The American Bobtail breed started with Yodi, a short tail tabby cat found in Arizona. After coupling with a domestic, non-pedigreed cat, he produced a litter that inherited the distinctive tail. The first actual American Bobtails were the offspring produced by these kittens, outcrossed with longhaired color points. The American Bobtail was recognized by TICA as a naturally occurring breed in 1989. This naturally short tail hails from Canada and the certain regions in the United States. Nowadays, these naturally bobtailed cats are no longer being used for breeding purposes.
Contrary to its feral appearance, the American Bobtail is actually very friendly and affectionate, which makes it an excellent family pet. Quick to attach to everyone in the household, including other pets and children, this breed is very loving, without being overbearing or demanding too much attention. Although this cat is not extremely active, it is not lazy, either, and it is willing to be walked on a leash, like its pal, the family dog.
- Activity level: 3/5 (moderately active)
- Intelligence level: 5/5 (above average intelligence)
- Curiosity: 4/5 (medium curiosity, like most cats, without sniffing through your things)
- Friendliness: 5/5 (very friendly and very affectionate with everyone living in the household, including animals and children)
- Vocal: 3/5 (moderately vocal)
The American Bobtail can be most easily recognized by its stubby tail, reminiscent of a wild cat. The gene that causes the short tail mutation cannot be controlled, which means that every kitten litter will come with different length tails.
- Fur: This breed comes in different patterns and colors, including red, cinnamon, black, white, blue, chocolate, cream, lilac, brown, or fawn. The fur length on an American Bobtail can be medium to long, or short, with the long one being surprisingly simple to maintain, with infrequent combing. The short hair, on the other hand, is pleasant to stroke, and it resembles rabbit fur.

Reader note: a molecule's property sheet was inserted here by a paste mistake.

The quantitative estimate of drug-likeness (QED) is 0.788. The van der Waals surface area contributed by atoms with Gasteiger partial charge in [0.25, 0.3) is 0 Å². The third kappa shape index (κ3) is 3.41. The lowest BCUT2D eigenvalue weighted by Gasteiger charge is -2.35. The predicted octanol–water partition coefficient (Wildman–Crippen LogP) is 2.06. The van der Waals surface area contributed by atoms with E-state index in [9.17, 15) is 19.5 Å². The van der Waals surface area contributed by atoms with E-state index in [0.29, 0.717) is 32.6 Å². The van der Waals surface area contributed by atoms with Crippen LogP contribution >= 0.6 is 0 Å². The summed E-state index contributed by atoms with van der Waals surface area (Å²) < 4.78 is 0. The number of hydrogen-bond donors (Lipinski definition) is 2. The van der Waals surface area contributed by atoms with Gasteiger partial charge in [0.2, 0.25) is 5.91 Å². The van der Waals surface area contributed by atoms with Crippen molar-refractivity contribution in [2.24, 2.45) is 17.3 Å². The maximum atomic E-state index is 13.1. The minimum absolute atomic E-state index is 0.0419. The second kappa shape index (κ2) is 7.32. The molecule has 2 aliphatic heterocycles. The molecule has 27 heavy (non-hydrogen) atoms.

- Eyes: Angled upwards and very expressive, they give the American Bobtail the intense, focused gaze of a hunter.
- Body structure: The American Bobtail has a strong, muscular body fit for a life in the wild. Its tail is short and stubby.
- Facial features: The head is a modified wedge with a strong chin and tufted ears.
- Weight: Female American Bobtails weigh around 7 to 11 pounds while male American Bobtails weigh from 12 to 16 pounds. These are the average weights for healthy Bobtails with large boning and muscle.
This breed is generally a healthy cat, although it may present diseases, especially later in life. As for care, its coat needs to be brushed a few times a week, and it will not tangle. Brushing may be necessary more often during fall and springtime when the cat naturally sheds.
When it comes to hygiene, an American Bobtail doesn’t require frequent bathing, but it does need to have its teeth brushed in order to avoid periodontal disease. Also, the nails must be trimmed once in a while, and it’s best to keep it as a house cat, as allowing access outside can put it at risk of contamination from other cats.
The Bobtail may also require to have its eyes and ears cleaned, as the eyes are especially prone to infection. That is why they all need to be cleaned separately with individual cloths or cotton swabs.
We have gathered this information from our breeders based on their experience with this breed. However, remember that each animal is different with its own personality and needs (just like people!), so use this information wisely.
Do you know more about this breed and want to share your knowledge with us? Send us an email at firstname.lastname@example.org